1. It wasn’t designed for your kid(s) –  The program was probably designed for higher level athletes.  Most times these athletes are better prepared to participate in a physically demanding program.  They also have years of practice to develop the techniques required to execute the program correctly. 
  2. It’s not based on your kids needs – How can it be?  The person who designed the program has probably never met your kid.  How do they know what his/her needs are?  When you design a program you must account for the strengths and weaknesses of individual athetes.  Then you design the program around this information.  While this is difficult to accomplish in a group/team setting, it can still be done.  However, it can’t be done by a coach that doesn’t know your kid(s).
  3. It doesn’t have your personal touch –  Much like when it comes to X’s and O’s in sports, I can’t run your system and you can’t run mine.  We all have our own way of doing things.  Can I pick up a program designed by someone else and run kids through it?  Yes.  Am I going to be as effective of a coach?  No.  I have my way of doing things and I have a system that all of these things fit into.  The same can be said for other coaches.  We can all follow a plan but without fully understanding everything, it won’t work as well. 
  4. You don’t know the “Big Pic” – Maybe the stength coach at “We lost too many games last year U” was told to “bulk up the players”.  Maybe that played a role in his program design.  Maybe he realized that his players are plenty strong but need to be more flexible.  Once again, the program wasn’t designed for your kids. 
  5. It’s better to start from scratch than try to adapt a program – Sometimes when you try to adapt something you try to make as few changes as possible.  Unfortunately, this hesitation to make changes means that you aren’t willing to make the program fit your kids.  You are trying to make your kids fit into the program.  Again, not a good thing.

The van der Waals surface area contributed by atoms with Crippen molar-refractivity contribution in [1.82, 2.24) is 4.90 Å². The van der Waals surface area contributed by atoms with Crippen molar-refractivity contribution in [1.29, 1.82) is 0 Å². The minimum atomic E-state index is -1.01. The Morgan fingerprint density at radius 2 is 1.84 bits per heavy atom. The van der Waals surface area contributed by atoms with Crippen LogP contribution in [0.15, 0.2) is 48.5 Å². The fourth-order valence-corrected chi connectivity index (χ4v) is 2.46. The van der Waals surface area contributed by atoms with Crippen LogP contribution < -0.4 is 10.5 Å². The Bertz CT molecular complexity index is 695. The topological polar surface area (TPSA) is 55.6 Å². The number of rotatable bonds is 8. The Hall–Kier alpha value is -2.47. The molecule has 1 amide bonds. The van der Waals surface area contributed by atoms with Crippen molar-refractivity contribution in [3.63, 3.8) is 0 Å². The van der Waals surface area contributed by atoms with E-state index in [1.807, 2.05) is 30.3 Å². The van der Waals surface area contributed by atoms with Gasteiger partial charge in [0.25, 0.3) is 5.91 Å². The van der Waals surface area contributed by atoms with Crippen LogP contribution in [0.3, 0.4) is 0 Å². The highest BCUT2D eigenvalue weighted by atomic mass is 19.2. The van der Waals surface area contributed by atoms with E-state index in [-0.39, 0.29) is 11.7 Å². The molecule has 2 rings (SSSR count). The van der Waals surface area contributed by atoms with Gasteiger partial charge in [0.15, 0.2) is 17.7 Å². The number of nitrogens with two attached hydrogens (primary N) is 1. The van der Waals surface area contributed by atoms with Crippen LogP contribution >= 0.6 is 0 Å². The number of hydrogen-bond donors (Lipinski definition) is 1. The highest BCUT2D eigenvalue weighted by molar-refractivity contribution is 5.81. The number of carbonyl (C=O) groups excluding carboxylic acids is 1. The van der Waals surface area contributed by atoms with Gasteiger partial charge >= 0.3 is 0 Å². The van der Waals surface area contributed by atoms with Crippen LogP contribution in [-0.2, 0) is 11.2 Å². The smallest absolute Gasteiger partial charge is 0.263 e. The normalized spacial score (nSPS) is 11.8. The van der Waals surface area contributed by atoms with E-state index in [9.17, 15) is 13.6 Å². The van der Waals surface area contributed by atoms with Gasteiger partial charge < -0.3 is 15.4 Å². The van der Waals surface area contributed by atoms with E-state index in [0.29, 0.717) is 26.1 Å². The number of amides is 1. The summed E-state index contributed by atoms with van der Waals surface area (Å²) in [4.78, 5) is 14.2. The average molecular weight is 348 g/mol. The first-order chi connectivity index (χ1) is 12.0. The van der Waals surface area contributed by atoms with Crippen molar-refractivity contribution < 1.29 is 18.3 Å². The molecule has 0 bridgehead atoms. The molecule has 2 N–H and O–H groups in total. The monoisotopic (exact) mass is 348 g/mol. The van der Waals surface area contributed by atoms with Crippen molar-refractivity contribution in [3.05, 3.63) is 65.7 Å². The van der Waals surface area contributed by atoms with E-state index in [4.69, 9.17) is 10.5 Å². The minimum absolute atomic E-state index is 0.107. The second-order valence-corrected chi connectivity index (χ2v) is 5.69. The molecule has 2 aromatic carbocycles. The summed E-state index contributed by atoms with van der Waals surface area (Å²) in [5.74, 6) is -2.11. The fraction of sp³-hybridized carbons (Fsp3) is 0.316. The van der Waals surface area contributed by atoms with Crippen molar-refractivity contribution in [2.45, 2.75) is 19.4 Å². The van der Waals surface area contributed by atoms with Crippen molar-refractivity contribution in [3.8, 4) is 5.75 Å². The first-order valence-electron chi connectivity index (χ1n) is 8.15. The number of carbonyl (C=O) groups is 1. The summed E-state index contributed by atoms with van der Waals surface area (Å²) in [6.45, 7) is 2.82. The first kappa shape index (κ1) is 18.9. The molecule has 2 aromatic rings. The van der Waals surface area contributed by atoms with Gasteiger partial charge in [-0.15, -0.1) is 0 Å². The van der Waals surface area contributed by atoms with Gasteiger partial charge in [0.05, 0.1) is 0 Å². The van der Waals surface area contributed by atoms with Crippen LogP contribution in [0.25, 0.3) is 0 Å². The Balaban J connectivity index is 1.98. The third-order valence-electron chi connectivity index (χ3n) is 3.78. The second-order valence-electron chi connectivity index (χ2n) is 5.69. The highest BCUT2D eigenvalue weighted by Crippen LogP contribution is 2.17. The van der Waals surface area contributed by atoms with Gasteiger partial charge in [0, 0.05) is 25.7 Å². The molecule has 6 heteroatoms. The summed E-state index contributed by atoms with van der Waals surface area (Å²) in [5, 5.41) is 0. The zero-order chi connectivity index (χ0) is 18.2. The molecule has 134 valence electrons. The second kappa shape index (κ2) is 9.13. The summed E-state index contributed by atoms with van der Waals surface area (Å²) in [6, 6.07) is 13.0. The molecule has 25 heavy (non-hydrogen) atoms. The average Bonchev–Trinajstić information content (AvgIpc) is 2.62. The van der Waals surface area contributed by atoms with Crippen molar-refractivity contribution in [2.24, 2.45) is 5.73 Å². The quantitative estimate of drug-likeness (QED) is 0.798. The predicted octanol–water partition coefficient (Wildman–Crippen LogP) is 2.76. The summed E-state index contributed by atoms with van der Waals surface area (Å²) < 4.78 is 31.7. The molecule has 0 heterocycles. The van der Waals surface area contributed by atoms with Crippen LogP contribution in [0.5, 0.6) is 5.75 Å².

We all borrow ideas and incorporate them into our programs.  There’s no problem with that.  The problem is when it turns to using someone elses program entirely.  Remember, if you are a coach, this is what you are trained to do.  Don’t worry about having a perfect program.  There is no “perfect” program.  We’re all learning as we go and trying to make our program as close to perfect as we can for our athletes and our situation. The bottom line is this:  it’s much better to use a program that was designed specifically for the athletes who are using it rather than one that you “got from someone”.

Mark

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Hot Stuff

Here’s a video post about heat illness.  Since several high school athletes have died already this year due to the heat, I thought that it would be a good time to address it.  The video discusses prevention, signs & symptoms, and treatment.

Let me know what you think.

Mark

 

 

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Top Notch Training

In the May/June issue of  Training and Conditioning, Matt Delancey explains how he designs the program for the Florida Gator Women’s volleyball team. 

This is probably one of the most interesting articles I’ve read in a long time.  I’ve heard Matt speak a couple of times at clinics and was fortunate enough to get to observe him conduct a training session at UF.  I think that he does a great job and this article explains why.  Matt puts emphasis on three things in the program:

  1. Developing sport specific athleticism
  2. Injury prevention training
  3. Addressing individual weaknesses

Obviously most of us try to design our programs in a way that the same 3 items are addressed.  I do admit that a volleyball team has less bodies to train than some other sports so some things are easier to plan for and incorporate.   Regardless, it is a good read and worth your time.  I encourage you to check it out.